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Cubs Walk Away With Extra-Inning Win Over Nationals

On a chilly night at Wrigley Field, with the wind blowing in at close to 20 MPH (it knocked down several fly balls, including one by Derrek Lee that was nearly an opposite-field home run), many of the announced 37,850 in attendance (probably closer to 27,000 in the house) left early, presumably to watch the Blackhawks clinch their first-round playoff series against the Predators.

Congratulations to the Blackhawks!

And congratulations to the Cubs, whose fourth straight win put them back at the .500 mark. They drew eight walks and defeated the Nationals 4-3 on one of them, a four-pitch, bases-loaded walk drawn by Aramis Ramirez off Brian Bruney.

The other run-scoring walk was also on four pitches, issued to starting pitcher Carlos Silva in the second inning. In addition to his fine pitching so far this year, Silva became the first Cub pitcher with two RBI on the season.

Silva was just as sharp as he had been in his first three starts, though some of the ground balls found holes; all seven hits he gave up were singles and the only really hard-hit ball was the last out he recorded, a fly ball to the deepest part of center field by Ian Desmond. This ball would have been a long home run on most days, but the strong wind held it up and Marlon Byrd caught it on the warning track. Silva walked one -- he now has walked only three in 26 innings -- and though his ERA went up, it's still a very good 1.73.

The real drama, before the Cubs' winning rally, came in the eighth inning when Carlos Zambrano was summoned from the bullpen with a runner on first and one out. He gave up another hit, that bounced just out of reach of Ramirez, and then turned on the Z we know. He got Adam Kennedy to pop up and then struck out Wil Nieves on a 3-2 pitch, with the remnants of the crowd on its feet cheering loudly.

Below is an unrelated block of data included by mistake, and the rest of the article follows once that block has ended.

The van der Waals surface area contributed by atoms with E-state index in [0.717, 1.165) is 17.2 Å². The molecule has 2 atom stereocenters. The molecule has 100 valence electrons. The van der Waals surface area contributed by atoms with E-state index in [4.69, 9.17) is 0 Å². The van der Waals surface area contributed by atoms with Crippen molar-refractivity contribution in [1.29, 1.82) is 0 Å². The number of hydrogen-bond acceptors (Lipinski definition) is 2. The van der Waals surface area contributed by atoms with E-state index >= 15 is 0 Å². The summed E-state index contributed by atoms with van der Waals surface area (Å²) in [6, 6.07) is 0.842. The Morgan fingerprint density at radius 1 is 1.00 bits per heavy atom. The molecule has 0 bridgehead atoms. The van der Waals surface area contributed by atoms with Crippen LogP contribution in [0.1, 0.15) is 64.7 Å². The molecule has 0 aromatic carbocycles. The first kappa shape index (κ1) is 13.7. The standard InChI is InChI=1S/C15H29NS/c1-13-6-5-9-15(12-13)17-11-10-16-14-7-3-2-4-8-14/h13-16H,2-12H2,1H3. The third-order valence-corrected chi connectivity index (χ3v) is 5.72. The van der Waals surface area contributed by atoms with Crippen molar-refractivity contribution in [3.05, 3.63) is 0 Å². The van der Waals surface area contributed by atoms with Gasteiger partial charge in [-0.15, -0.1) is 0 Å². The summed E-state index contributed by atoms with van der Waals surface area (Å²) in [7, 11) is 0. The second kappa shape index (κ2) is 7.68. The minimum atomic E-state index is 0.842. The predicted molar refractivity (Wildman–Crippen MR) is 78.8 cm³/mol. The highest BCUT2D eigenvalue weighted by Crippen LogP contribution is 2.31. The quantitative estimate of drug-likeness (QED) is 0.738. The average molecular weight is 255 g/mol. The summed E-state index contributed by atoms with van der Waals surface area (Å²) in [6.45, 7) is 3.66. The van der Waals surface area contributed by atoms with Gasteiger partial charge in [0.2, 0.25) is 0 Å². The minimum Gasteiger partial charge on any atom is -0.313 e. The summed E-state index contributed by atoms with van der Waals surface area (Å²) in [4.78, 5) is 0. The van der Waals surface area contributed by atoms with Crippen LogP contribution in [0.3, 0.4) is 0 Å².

You don't get that in the second inning, not that loud, anyway.

Z then retired the Nats in order in the ninth, although two of the outs were fairly loud fly balls.

The Cubs likely should have won the game in the last of the ninth. After Alfonso Soriano led off with a walk -- one of three he drew in the game; that's only the second time since he's been a Cub that he's drawn three walks in a game -- Lou sent Koyie Hill up to bat for Geovany Soto, obviously to bunt.

Now. There has already been a FanShot posted questioning this strategy, and I understand the questioning, based on Soto being one of the hottest hitters in the league and having already walked once in this game himself (his 15 walks rank tied for seventh in the NL with Derrek Lee). I suppose Lou's fear was that Soto would hit the ball on the ground and a double play would result. I can see both sides of this argument. It turned out badly when Hill put down a bunt that got to pitcher Tyler Walker too quickly; Walker threw Soriano out at second.

Or, at least that's what 2B umpire Gerry Davis said. In a season with many bad calls already made, this was one of the worst. Desmond's foot was pretty far off the base by the time Walker's throw got there -- Soriano was clearly safe. This would have been an excellent time to call for replay, if MLB would get its head out of the proverbial sand and approve its use for plays like this.

All wound up well when Bruney lost all control in the last of the tenth; give some credit to D-Lee, incidentally. After going 0-for-4 in the first eight innings with three groundouts (though his fly to right in the 8th would have likely been a HR on most days), he worked Bruney for a walk before Marlon Byrd blooped a single between fielders in short right, setting up A-Ram for his walkoff walk.

The Cubs remained 2.5 games behind the Cardinals, who came from behind to beat the Braves; apart from the Cardinals (12-7) and Pirates (7-12), the other 14 teams in the National League are all within three games (11-8 by the Phillies, Giants and Padres, to the 8-11 of the Braves and Reds). This will take a while to sort itself out; the Cubs can push themselves to the top of this heap with more wins at home this week. Meanwhile, the Pirates are probably looking forward to the day that they don't have to face the Brewers for a while. Come to think of it, maybe they should just forfeit the next two games in Milwaukee -- the "official" score of a forfeited game is 9-0. That would be closer than two of the four games so far between the two clubs (and not that much worse than the other two).